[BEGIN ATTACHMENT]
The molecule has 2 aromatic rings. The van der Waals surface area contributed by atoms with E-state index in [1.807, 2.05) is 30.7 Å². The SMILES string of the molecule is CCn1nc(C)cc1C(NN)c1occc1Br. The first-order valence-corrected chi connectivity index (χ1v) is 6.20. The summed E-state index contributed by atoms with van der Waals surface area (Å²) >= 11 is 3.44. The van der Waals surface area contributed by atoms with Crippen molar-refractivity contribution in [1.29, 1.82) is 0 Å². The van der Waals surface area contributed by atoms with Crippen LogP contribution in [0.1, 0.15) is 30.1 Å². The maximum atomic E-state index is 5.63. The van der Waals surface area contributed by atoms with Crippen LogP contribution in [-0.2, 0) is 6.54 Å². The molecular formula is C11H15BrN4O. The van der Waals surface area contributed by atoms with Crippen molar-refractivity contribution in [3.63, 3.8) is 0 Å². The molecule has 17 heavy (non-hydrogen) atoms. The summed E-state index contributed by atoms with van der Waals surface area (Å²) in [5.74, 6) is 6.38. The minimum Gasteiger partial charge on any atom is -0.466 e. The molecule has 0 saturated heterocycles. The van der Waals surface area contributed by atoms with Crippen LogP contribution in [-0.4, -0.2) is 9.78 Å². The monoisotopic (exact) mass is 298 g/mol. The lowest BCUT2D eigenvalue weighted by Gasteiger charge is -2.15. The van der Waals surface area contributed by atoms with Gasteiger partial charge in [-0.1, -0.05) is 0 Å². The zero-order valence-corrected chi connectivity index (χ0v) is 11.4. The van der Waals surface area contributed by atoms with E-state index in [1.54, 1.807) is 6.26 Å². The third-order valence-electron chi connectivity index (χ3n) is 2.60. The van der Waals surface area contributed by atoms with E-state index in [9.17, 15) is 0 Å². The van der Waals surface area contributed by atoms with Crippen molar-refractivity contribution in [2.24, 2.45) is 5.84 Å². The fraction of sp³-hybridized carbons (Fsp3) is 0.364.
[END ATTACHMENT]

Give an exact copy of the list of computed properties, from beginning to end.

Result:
The molecule has 2 aromatic rings. The van der Waals surface area contributed by atoms with E-state index in [1.807, 2.05) is 30.7 Å². The SMILES string of the molecule is CCn1nc(C)cc1C(NN)c1occc1Br. The first-order valence-corrected chi connectivity index (χ1v) is 6.20. The summed E-state index contributed by atoms with van der Waals surface area (Å²) >= 11 is 3.44. The van der Waals surface area contributed by atoms with Crippen molar-refractivity contribution in [1.29, 1.82) is 0 Å². The van der Waals surface area contributed by atoms with Crippen LogP contribution in [0.1, 0.15) is 30.1 Å². The maximum atomic E-state index is 5.63. The van der Waals surface area contributed by atoms with Crippen LogP contribution in [-0.2, 0) is 6.54 Å². The molecular formula is C11H15BrN4O. The van der Waals surface area contributed by atoms with Crippen molar-refractivity contribution in [3.63, 3.8) is 0 Å². The molecule has 17 heavy (non-hydrogen) atoms. The summed E-state index contributed by atoms with van der Waals surface area (Å²) in [5.74, 6) is 6.38. The minimum Gasteiger partial charge on any atom is -0.466 e. The molecule has 0 saturated heterocycles. The van der Waals surface area contributed by atoms with Crippen LogP contribution in [-0.4, -0.2) is 9.78 Å². The monoisotopic (exact) mass is 298 g/mol. The lowest BCUT2D eigenvalue weighted by Gasteiger charge is -2.15. The van der Waals surface area contributed by atoms with Gasteiger partial charge in [-0.1, -0.05) is 0 Å². The zero-order valence-corrected chi connectivity index (χ0v) is 11.4. The van der Waals surface area contributed by atoms with E-state index in [1.54, 1.807) is 6.26 Å². The third-order valence-electron chi connectivity index (χ3n) is 2.60. The van der Waals surface area contributed by atoms with E-state index in [9.17, 15) is 0 Å². The van der Waals surface area contributed by atoms with Crippen molar-refractivity contribution in [2.24, 2.45) is 5.84 Å². The fraction of sp³-hybridized carbons (Fsp3) is 0.364.